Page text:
The literature suggests that the majority of hospital admissions occurred following head injuries, severe injury complexes and infection caused as a result of a fall.Footnote 17 Our study found that head injures represented the largest proportion of all injuries (25.2%) and that less than half of those who gave information on their use of protective equipment used some (44.9%), and in most cases, it was a helmet. This is also consistent with existing literatureFootnote 8Footnote 9Footnote 10Footnote 12Footnote 13Footnote 14 and supports the need for safety promotion and legislation requiring protective equipment use when riding motorized scooters. The use of wrist guards and elbow pads may prevent injuries of the wrist and forearm and subsequently lower the occurrence of fractures and dislocations as well as sprains.Footnote 12Footnote 14Footnote 15Footnote 16Footnote 17

Injuries occurred in traffic in 28.5% of incidents, and 14.3% of all incidents resulted in a hospital admission. Recent studies have shown that collisions involving motorized scooter riders and motor vehicles can result in serious injuries and death.Footnote 8Footnote 19Footnote 20Footnote 21 This, together with our study findings, underlines the need to control the use of motorized scooters in high traffic areas. No fatalities were identified in the eCHIRPP database because emergency department data do not capture information about people who died before they could be taken to hospital or after being admitted.Footnote 11


eCHIRPP’s sentinel surveillance system collects data from participating hospitals across Canada, and thus data may not be representative of injury patterns across the entire country.  Some populations may be overrepresented in the eCHIRPP database, that is, pediatric populations in urban centres. Conversely, the data used in this study may provide an underestimation of injuries, since they were not included in our analysis in the following cases: injured riders who did not seek treatment at a participating emergency department; older teenagers and adults who were seen at non-participating general hospitals; injured people who sought care at walk-in clinics; or the injured riders who were Inuit, First Nations or other people living in rural and remote areas. Lastly, we carried out free-text keyword searches to identify injury incidents in the database. This strategy can introduce bias through the lack of knowledge of potential keyword search terms, use of overly specific terms or misclassification.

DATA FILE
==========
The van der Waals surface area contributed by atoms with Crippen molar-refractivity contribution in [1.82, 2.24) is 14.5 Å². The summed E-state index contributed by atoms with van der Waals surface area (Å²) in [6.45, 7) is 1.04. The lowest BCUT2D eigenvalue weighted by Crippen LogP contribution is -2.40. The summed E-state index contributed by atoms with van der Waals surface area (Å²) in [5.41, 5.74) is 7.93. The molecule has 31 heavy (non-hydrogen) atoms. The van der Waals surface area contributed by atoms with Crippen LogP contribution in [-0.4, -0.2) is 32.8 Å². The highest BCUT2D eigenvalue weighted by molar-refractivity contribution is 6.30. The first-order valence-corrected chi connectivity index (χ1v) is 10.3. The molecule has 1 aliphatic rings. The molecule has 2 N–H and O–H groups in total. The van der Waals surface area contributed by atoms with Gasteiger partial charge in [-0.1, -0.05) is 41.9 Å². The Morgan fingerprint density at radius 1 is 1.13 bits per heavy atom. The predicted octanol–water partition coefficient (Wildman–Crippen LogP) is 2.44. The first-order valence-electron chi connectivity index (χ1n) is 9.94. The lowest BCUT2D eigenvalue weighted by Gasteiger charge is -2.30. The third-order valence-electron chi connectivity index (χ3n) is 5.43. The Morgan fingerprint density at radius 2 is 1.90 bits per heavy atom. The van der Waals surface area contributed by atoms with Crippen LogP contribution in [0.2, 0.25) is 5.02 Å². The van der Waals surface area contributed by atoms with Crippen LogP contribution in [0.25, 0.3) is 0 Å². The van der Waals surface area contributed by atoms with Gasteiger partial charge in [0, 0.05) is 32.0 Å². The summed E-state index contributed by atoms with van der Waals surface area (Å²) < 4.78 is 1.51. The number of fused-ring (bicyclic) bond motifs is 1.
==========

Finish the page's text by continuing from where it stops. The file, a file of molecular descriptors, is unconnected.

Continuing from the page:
This study provides a descriptive overview of 523 motorized scooter-related injury incidents reported to eCHIRPP between 2012 and 2019. We identified a large proportion of head, forearm and wrist injuries related to motorized scooter use.

These findings underscore the need for continued preventive efforts and improved educational messages on safe riding practices and the use of protective equipment to prevent injuries. Future work involving continued surveillance and research of motorized scooter-related injuries is needed to better inform injury prevention in light of the growing popularity of motorized scooters and their use as a means of transportation.

Conflicts of interest

The authors have no conflicts to declare.

Authors’ contributions and statement

SD, MTD, SZ, II, LG, ZW, SRM, JC, AC and GB were involved in the project design and conceptualization.

SD conducted the literature review search and data analyses and drafted the manuscript.

SRM, AC and JC extracted the eCHIRPP data.

All authors contributed to revising the article.

The content and views expressed in this article are those of the authors and do not necessarily reflect those of the Government of Canada.